Welcome to Part Two of my Grow with Nutrition Holiday Series. What Holiday menu is complete without the wholesome goodness of delicious winter vegetables? These three hardy and delicious winter veggies will not only add flavour, texture and colour but will give a healthy punch to any holiday meal.Let’s explore why and how to include butternut squash, cabbage and parsnips this season.
In my recent Huffpost, I featured sweet potatoes as an immune boosting holiday food. Butternut squash is another immune boosting holiday food with its high beta-carotene and vitamin C (good for immune health). Beta-carotene gives squash its orange coloured flesh and is converted into vitamin A (good for eye health) within the body (1). More good news! Butternut squash contains high levels of the antioxidants – lutein and zeaxanthin, which promote eye health and help combat oxidative stress (2). Don’t forget about the seeds. They are rich healthy fats and zinc and can be eaten as a snack.
- Butternut squash pairs well with a variety of flavours, including apple, smoky bacon, cinnamon, and balsamic vinegar. It’s a very versatile veggie for the season and can be used in soups (pureed or diced), roasted as a hot side, in pilafs with barley and in cold salads, mashed to replace traditional white potatoes, in muffins and my holiday favourite – maple cinnamon glazed pieces as a sweet savory side dish.
When I think of cabbage, my first thought is sauerkraut, then I envision standard coleslaw. I’m working on thinking outside the Mason jar because cabbage has so much to offer! It is a cruciferous vegetable, which is the same family that broccoli, cauliflower, bok choy, and kale belong to. Cabbage contains a significant amount of vitamin K (good for bone health) and is high in the mineral selenium (good for immune health). Eating cruciferous vegetables including cabbage has been associated with lowered risk for cancers including breast and colon (3,4).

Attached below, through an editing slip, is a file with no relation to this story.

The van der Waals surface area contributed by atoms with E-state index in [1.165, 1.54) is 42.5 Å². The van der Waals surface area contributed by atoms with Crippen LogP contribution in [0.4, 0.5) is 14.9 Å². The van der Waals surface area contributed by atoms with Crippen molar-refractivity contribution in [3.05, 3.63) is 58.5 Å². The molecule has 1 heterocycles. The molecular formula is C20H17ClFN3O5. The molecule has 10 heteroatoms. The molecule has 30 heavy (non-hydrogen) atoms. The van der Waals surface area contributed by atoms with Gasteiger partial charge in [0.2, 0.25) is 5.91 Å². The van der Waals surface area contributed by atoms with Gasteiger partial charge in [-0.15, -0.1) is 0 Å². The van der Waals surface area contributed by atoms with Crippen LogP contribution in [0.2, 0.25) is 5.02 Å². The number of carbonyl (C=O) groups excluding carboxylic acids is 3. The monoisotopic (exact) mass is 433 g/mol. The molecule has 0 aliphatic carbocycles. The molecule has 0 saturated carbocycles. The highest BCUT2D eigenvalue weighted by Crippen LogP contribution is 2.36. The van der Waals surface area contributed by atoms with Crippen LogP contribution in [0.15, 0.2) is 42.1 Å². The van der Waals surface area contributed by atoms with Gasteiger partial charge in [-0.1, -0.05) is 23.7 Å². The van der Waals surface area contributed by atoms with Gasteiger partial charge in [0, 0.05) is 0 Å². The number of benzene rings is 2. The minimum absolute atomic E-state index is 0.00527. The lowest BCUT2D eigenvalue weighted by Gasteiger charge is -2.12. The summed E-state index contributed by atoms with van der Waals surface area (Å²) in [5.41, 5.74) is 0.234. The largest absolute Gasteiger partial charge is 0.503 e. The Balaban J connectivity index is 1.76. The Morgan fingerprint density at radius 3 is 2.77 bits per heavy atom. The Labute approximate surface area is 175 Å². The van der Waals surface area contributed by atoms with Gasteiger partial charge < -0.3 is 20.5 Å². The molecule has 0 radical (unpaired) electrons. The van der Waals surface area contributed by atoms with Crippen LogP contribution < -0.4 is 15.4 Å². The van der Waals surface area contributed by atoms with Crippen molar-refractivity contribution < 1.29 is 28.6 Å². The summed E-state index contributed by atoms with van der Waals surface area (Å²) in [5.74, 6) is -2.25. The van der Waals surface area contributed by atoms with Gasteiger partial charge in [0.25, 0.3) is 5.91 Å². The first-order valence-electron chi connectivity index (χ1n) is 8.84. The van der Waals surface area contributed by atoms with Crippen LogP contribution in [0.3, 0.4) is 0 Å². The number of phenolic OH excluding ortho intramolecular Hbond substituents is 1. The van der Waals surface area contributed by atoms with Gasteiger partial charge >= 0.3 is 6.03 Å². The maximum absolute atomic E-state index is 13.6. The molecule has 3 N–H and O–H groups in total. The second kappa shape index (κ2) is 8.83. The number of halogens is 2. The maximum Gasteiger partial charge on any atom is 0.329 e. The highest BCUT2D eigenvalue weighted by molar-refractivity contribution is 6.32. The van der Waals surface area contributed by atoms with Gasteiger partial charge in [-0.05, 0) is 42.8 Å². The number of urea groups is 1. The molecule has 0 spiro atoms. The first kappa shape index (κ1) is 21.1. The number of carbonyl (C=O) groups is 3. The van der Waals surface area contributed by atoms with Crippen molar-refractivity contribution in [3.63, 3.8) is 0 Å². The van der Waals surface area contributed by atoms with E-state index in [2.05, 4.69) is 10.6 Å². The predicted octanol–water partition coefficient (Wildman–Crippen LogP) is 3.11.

- Of course there is the traditional cabbage rolls at the neighbourhood potluck and sauerkraut pierogies on Christmas Eve. What about braised cabbage (olive oil, chopped cabbage, red wine vinegar and small amount of brown sugar – simmered stove top for about one hour) as a delish holiday side? It pairs well with both ham and pork. And for Boxing Day brunch, cabbage hash goes well with quiche or simple eggs and bacon. The traditional coleslaw with a Greek yogurt dressing is a welcomed side dish anytime.
Move over kale and cauliflower, the parsnip is 2015’s “It” vegetable! Up until now, parsnips have taken a back seat to their family member, the carrot. Both are root vegetables with similar shape and characteristics. Parsnips are high in fibre (good for digestive health), as well as vitamin C (good for immune health), plus folate, phosphorus, and magnesium. Daily vitamin C can decrease the risk of contracting an illness, such as the common cold, and can decrease the length and severity (5, 6). And another plus of 2015’s “It” vegetable, parsnips only have 71 kcal per 100g serving.
- I have to confess, parsnips are not high on my favourite winter or any vegetable list! So I’m always looking for new ways to prepare them. Roasted parsnips, carrots and turnip were a family holiday favourite (but not mine) growing up. Recently, I found a simple recipe – wash, peel and cut them into skinny strips, then roast them. They are an easy swap for the traditional French fries with turkey sandwiches and burgers over the holidays. Plus I like to dip them in balsamic vinegar. Also, parsnips can be shaved as an ingredient in a cold salad, whipped and mashed as a side and an ingredient in baking and diced or pureed for soups. Let me know your favourite!
That wraps up winter vegetables – part two of my holiday series. To end, I have a parsnip recipe for you! With the busy holiday season, I like the minimal prep time, only three ingredients and the sweet outcome of this maple roasted parsnip recipe from the foodnetwork.com
Stay tuned for part three and the final post in my holiday series…Skinny Cocktails for your New Year’s Eve Celebration.
- Wolf G. The experimental induction of vitamin A deficiency in humans. J Nutr. 2002; 137(7):1805-1811.
- Johnson EJ. The role of carotenoids in human health. Nutr Clin Care. 2002; 5(2):56-65.
- Talalay P and Fahey JW. Phytochemicals from cruciferous plants protect against cancer by modulating carcinogen metabolism. J Nutr. 2001; 131(11):3027S-3033S.
- Keck AS and Finley JW. Cruciferous vegetables: Cancer protective mechanisms of glucosinolate hydrolysis products and selenium. Integr Cancer Ther. 2004; 3(1):5-12.
- Wintergerst ES, Maggini S, and Hornig DH. Immune-enhancing role of vitamin C and zinc and effect on clinical conditions. Ann Nutr Metab. 2006; 50:85-94.
- Sasazuki S, Sasaki S, Tsubono Y, Okubo S, Mayashi M, and Tsugane S. Effect of vitamin C on common cold: Randomized controlled trial. European Journal of Clinical Nutrition. 2006; 60:9-17.